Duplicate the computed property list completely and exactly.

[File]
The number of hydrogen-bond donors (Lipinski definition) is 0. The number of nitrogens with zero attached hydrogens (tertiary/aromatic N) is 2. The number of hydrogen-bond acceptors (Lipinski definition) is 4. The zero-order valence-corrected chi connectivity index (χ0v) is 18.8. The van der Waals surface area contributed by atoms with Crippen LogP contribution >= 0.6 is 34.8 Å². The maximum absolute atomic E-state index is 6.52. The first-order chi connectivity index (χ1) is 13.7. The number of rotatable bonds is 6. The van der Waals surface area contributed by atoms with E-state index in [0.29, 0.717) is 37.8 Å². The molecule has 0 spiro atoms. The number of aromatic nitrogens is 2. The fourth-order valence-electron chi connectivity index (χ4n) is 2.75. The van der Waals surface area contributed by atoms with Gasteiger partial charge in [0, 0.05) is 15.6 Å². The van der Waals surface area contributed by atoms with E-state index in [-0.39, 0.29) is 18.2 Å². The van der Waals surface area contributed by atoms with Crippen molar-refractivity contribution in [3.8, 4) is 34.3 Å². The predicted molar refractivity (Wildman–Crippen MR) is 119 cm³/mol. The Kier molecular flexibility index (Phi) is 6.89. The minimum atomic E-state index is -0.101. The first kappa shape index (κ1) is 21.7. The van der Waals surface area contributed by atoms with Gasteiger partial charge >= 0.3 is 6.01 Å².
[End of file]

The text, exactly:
The number of hydrogen-bond donors (Lipinski definition) is 0. The number of nitrogens with zero attached hydrogens (tertiary/aromatic N) is 2. The number of hydrogen-bond acceptors (Lipinski definition) is 4. The zero-order valence-corrected chi connectivity index (χ0v) is 18.8. The van der Waals surface area contributed by atoms with Crippen LogP contribution >= 0.6 is 34.8 Å². The maximum absolute atomic E-state index is 6.52. The first-order chi connectivity index (χ1) is 13.7. The number of rotatable bonds is 6. The van der Waals surface area contributed by atoms with E-state index in [0.29, 0.717) is 37.8 Å². The molecule has 0 spiro atoms. The number of aromatic nitrogens is 2. The fourth-order valence-electron chi connectivity index (χ4n) is 2.75. The van der Waals surface area contributed by atoms with Gasteiger partial charge in [0, 0.05) is 15.6 Å². The van der Waals surface area contributed by atoms with E-state index in [-0.39, 0.29) is 18.2 Å². The van der Waals surface area contributed by atoms with Crippen molar-refractivity contribution in [3.8, 4) is 34.3 Å². The predicted molar refractivity (Wildman–Crippen MR) is 119 cm³/mol. The Kier molecular flexibility index (Phi) is 6.89. The minimum atomic E-state index is -0.101. The first kappa shape index (κ1) is 21.7. The van der Waals surface area contributed by atoms with Gasteiger partial charge >= 0.3 is 6.01 Å².